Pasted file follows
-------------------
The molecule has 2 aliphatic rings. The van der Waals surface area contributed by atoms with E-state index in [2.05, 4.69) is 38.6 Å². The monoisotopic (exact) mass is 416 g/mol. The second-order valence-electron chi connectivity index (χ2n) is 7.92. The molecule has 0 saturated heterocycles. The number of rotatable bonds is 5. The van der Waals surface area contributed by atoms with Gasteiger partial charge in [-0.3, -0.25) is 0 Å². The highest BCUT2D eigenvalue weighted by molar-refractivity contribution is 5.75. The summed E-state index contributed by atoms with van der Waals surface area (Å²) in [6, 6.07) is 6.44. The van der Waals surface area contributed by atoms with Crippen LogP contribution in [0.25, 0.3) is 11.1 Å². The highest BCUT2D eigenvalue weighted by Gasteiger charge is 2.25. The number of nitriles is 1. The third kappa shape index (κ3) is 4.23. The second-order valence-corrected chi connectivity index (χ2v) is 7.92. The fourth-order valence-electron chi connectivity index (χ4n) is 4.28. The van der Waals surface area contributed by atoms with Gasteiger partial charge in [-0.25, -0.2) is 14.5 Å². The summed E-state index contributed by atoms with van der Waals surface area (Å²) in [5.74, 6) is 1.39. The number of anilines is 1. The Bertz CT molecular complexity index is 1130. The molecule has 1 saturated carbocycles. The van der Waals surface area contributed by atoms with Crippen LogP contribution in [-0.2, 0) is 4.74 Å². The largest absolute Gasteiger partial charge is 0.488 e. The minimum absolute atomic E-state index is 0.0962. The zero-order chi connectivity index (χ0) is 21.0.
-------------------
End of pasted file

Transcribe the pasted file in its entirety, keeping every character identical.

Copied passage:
The molecule has 2 aliphatic rings. The van der Waals surface area contributed by atoms with E-state index in [2.05, 4.69) is 38.6 Å². The monoisotopic (exact) mass is 416 g/mol. The second-order valence-electron chi connectivity index (χ2n) is 7.92. The molecule has 0 saturated heterocycles. The number of rotatable bonds is 5. The van der Waals surface area contributed by atoms with Gasteiger partial charge in [-0.3, -0.25) is 0 Å². The highest BCUT2D eigenvalue weighted by molar-refractivity contribution is 5.75. The summed E-state index contributed by atoms with van der Waals surface area (Å²) in [6, 6.07) is 6.44. The van der Waals surface area contributed by atoms with Crippen LogP contribution in [0.25, 0.3) is 11.1 Å². The highest BCUT2D eigenvalue weighted by Gasteiger charge is 2.25. The number of nitriles is 1. The third kappa shape index (κ3) is 4.23. The second-order valence-corrected chi connectivity index (χ2v) is 7.92. The fourth-order valence-electron chi connectivity index (χ4n) is 4.28. The van der Waals surface area contributed by atoms with Gasteiger partial charge in [-0.25, -0.2) is 14.5 Å². The summed E-state index contributed by atoms with van der Waals surface area (Å²) in [5.74, 6) is 1.39. The number of anilines is 1. The Bertz CT molecular complexity index is 1130. The molecule has 1 saturated carbocycles. The van der Waals surface area contributed by atoms with Crippen LogP contribution in [-0.2, 0) is 4.74 Å². The largest absolute Gasteiger partial charge is 0.488 e. The minimum absolute atomic E-state index is 0.0962. The zero-order chi connectivity index (χ0) is 21.0.